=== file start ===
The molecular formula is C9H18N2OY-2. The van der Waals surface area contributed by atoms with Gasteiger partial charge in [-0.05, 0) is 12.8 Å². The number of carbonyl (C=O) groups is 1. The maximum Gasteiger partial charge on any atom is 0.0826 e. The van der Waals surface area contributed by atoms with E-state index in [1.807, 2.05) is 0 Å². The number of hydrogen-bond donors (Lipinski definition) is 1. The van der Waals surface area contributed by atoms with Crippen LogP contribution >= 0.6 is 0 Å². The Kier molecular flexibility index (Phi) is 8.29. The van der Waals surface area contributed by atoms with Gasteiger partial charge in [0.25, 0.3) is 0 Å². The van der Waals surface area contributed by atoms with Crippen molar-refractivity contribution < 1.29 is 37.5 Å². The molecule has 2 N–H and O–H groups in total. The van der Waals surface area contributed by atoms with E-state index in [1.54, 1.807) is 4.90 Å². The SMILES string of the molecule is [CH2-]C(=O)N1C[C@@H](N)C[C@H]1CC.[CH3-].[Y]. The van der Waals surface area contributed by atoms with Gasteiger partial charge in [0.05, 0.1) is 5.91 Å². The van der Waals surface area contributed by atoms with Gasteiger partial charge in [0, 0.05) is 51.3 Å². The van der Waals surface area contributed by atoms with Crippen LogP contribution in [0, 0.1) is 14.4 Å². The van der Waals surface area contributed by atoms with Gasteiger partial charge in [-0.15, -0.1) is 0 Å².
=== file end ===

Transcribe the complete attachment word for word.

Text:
The molecular formula is C9H18N2OY-2. The van der Waals surface area contributed by atoms with Gasteiger partial charge in [-0.05, 0) is 12.8 Å². The number of carbonyl (C=O) groups is 1. The maximum Gasteiger partial charge on any atom is 0.0826 e. The van der Waals surface area contributed by atoms with E-state index in [1.807, 2.05) is 0 Å². The number of hydrogen-bond donors (Lipinski definition) is 1. The van der Waals surface area contributed by atoms with Crippen LogP contribution >= 0.6 is 0 Å². The Kier molecular flexibility index (Phi) is 8.29. The van der Waals surface area contributed by atoms with Gasteiger partial charge in [0.25, 0.3) is 0 Å². The van der Waals surface area contributed by atoms with Crippen molar-refractivity contribution < 1.29 is 37.5 Å². The molecule has 2 N–H and O–H groups in total. The van der Waals surface area contributed by atoms with E-state index in [1.54, 1.807) is 4.90 Å². The SMILES string of the molecule is [CH2-]C(=O)N1C[C@@H](N)C[C@H]1CC.[CH3-].[Y]. The van der Waals surface area contributed by atoms with Gasteiger partial charge in [0.05, 0.1) is 5.91 Å². The van der Waals surface area contributed by atoms with Gasteiger partial charge in [0, 0.05) is 51.3 Å². The van der Waals surface area contributed by atoms with Crippen LogP contribution in [0, 0.1) is 14.4 Å². The van der Waals surface area contributed by atoms with Gasteiger partial charge in [-0.15, -0.1) is 0 Å².